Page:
Pedestrian Countdown Timers
The City has installed pedestrian “countdown” timers (PCT) at all its signalized intersections to assist pedestrians in crossing the street. The countdown device provides a numeric countdown display that indicates the number of seconds remaining for a pedestrian to complete his/her crossing of a street.
The installation of PCT is one of the initiatives to make Toronto more pedestrian-friendly. PCT provide more precise information to pedestrians about the remaining time available for them to cross the street at signalized intersections. U.S. research has shown that there is a significant decrease in all crashes (includes vehicle-pedestrian and vehicle(s) only) after the installation of PCT, and no negative consequences were observed. The research concluded that pedestrians made better decisions using the time left to cross the street displayed on PCT.
Watch our short video on how to safely cross through an intersection.
The “walk” indication is shown by a walking person symbol. This means that pedestrians facing the WALK indication may start to walk across the street after checking to see that cross traffic has stopped. The indication is usually on only during the first part of the total crossing time provided.
The “flashing don’t walk” indication is represented by an orange flashing hand. A pedestrian should not start to cross the street at this time but pedestrians who began crossing during the WALK may continue walking to the opposite side of the street or to a safety island. There will be sufficient time to complete the crossing before opposing traffic moves.
The steadily illuminated orange “don’t walk,” or upraised hand indication, is displayed. This means that a pedestrian should not enter the roadway in the direction of this indication because the traffic signal is about to change.
When the button is pushed, information is passed on to the traffic signal that pedestrians wish to cross the street and the regular programming sequence is altered. Usually within two minutes, the walking symbol will be displayed. At this point, it is safe for pedestrians to cross the street.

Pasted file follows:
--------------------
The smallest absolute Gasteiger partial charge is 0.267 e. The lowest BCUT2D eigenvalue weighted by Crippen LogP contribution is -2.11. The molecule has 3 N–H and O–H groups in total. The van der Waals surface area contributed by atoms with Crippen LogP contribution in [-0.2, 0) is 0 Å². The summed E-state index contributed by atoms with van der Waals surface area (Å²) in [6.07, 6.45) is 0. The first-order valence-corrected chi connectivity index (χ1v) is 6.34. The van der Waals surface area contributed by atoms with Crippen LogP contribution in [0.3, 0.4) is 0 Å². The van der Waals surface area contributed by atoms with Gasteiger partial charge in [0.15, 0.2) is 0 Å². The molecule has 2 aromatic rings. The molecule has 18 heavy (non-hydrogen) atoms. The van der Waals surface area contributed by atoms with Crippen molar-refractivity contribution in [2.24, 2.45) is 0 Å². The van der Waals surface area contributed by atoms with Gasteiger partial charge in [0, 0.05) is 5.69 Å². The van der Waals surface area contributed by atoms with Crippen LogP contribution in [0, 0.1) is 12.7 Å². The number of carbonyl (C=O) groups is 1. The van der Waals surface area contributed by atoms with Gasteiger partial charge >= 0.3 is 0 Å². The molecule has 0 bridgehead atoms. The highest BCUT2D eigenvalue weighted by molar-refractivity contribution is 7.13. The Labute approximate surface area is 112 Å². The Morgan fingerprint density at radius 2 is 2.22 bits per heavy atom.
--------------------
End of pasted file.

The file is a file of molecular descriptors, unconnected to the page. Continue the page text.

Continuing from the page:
Since the button is programmed to respond to pedestrian demand, if it is not pushed, then the signal maintains its regular sequence of allowing traffic to proceed in alternate directions. But it’s not just the signal itself. The length of time the signal remains in view is also important.
Toronto Transportation Services uses three signals for pedestrians crossing the street. In addition to the walking person symbol, there is the flashing helping hand and the steady halting hand. When the walking person is no longer on the screen facing the pedestrian, the flashing helping hand appears. That’s when the hand on the screen flashes. It means that pedestrians already crossing should continue to do so at a comfortable rate of speed, but those who have not started should not do so. The steady halting hand means don’t cross – pedestrians no longer have the right of way.
The City also uses accessible signals to assist pedestrians who are blind or visually impaired. These signals are linked to visual pedestrian signals. They advise the blind or visually impaired when they can cross the intersection and in which direction. If pedestrians hear a “cuckoo” sound, they can cross in a north/south direction. A “chirp” means they can cross in an east/west direction. Silence indicates that pedestrians should not start crossing in any direction.
The City’s previous standard was 1.2 m/s. The City is currently retiming its signals to its current standard of 1.0 m/s.
In Toronto, the “walk” indication is a minimum of seven seconds. Therefore, the “walk” indication will not be long enough for a pedestrian to complete the crossing. The total time available for the crossing is a combination of the “walk” and “flashing don’t walk” times.